Maybe it is possible to explain in a few words the fine art of countersteering to bring the front into optimum slip?
Thought it might be a good idea to begin with some humor.
Or just start out from scratch and try to finish...
"Traction" is grip on the rear caused by throttle input which, when modulated, can be applied to steer the car by causing the car to rotate around its center of gravity, (CoG).
Traction causes oversteer when the rear is already swung out, (pour tourner à l’arrière), by lifting the throttle momentarily and allowing the diff to go into coast, maybe while tapping the brake just enough to set the car in comfortable stance for acceleration.
If the rear is not swung out, (nicht ausgeschwenkt), traction can easily cause more tendancy to understeer, while the car is pushed into track camber. In this case, turning the steering wheel when accelerating does not prevent the car from wanting to go off on the outside.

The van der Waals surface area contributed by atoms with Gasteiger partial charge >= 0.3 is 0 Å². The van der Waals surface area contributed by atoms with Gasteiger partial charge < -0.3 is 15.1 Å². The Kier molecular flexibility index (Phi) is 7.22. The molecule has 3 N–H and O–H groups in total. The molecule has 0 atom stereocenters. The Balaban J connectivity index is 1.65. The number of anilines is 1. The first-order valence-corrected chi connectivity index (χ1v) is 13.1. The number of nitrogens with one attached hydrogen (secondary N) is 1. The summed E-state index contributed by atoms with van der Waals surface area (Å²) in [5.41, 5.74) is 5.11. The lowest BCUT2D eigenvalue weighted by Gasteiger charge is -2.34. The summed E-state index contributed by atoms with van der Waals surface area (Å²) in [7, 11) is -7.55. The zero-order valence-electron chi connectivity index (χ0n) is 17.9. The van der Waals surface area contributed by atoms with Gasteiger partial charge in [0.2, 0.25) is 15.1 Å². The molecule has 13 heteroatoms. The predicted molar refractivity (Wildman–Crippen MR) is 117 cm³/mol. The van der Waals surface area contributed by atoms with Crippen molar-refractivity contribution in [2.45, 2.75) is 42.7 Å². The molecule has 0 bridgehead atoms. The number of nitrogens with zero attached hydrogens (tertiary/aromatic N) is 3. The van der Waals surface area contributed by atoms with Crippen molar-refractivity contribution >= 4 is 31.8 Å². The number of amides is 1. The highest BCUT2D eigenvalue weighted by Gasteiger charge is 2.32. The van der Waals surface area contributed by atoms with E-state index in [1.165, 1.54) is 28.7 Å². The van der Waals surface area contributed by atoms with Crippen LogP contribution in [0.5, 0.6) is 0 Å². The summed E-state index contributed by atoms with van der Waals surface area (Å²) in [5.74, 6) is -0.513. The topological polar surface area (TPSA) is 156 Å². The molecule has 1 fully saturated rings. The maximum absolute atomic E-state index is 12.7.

All GPL differentials, just like in the real world, cause power side understeer.
To compensate for the diff, many drivers often prefer, as they gain experience, to tune out diff-induced power side understeer as much as possible, so it is easier to steer the car, especially at speeds slower than typical of those involving any sort of high speed drift.
This is where the most interest in neutral steering comes from, because from there, at slower speeds, as the car accelerates, traction increases grip at the same time traction is steering the car into oversteer that carries the car around the turn.